At the invitation of the Greek Prime Minister, M.Venizelos, Salonika (now Thessalonika) was occupied by three French Divisions and the 10th (Irish) Division from Gallipoli in October 1915. Other French and Commonwealth forces landed during the year and in the summer of 1916, they were joined by Russian and Italian troops. In August 1916, a Greek revolution broke out at Salonika, with the result that the Greek national army came into the war on the Allied side.
The town was the base of the British Salonika Force and it contained, from time to time, eighteen general and stationary hospitals. Three of these hospitals were Canadian, although there were no other Canadian units in the force.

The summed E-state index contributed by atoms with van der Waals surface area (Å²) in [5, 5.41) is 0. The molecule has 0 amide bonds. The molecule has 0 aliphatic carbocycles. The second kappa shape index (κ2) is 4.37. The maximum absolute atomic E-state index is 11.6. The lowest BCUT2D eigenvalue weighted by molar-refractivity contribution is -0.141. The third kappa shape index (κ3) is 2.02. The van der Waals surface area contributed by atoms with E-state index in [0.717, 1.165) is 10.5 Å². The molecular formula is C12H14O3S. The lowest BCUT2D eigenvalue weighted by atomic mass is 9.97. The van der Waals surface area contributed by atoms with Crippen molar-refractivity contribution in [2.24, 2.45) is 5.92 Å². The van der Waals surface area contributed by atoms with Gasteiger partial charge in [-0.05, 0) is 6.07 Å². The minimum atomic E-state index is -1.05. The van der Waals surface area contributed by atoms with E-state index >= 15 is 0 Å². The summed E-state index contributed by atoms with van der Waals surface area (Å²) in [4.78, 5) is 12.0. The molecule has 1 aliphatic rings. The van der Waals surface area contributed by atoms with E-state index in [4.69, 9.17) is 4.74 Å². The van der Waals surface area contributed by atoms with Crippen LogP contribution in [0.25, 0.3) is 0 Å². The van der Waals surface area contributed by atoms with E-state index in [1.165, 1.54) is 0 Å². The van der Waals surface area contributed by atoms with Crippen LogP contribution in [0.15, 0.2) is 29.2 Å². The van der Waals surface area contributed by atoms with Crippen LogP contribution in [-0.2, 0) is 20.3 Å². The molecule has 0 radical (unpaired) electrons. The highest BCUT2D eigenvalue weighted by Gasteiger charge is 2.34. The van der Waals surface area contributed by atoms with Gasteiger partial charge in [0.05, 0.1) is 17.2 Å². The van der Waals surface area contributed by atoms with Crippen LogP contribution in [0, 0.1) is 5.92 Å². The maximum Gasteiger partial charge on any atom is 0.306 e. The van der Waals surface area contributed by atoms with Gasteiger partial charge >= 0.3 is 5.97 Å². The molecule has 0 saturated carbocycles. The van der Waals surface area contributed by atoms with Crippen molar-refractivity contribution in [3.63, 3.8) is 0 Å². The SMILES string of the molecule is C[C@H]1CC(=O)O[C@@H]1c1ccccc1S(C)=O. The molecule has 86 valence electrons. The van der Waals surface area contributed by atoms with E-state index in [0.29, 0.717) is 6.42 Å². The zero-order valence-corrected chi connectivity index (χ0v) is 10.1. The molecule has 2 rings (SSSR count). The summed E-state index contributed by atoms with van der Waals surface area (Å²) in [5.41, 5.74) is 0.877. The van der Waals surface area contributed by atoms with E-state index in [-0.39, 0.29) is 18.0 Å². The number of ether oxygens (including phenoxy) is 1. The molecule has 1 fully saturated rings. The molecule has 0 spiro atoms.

The earliest Commonwealth burials took place in the local Protestant and Roman Catholic cemeteries. Salonika (Lembet Road) Military Cemetery (formerly known as the Anglo-French Military Cemetery) was begun in November 1915 and Commonwealth, French, Serbian, Italian and Russian sections were formed. The Commonwealth section remained in use until October 1918, although from the beginning of 1917, burials were also made in Mikra British Cemetery. After the Armistice, some graves were brought in from other cemeteries in Macedonia, Albania and from Scala Cemetery, near Cassivita, on the island of Thasos.
There are now 1,648 Commonwealth servicemen of the First World War buried or commemorated in this cemetery. The Commonwealth plot also contains 45 Bulgarian and one Serbian war graves.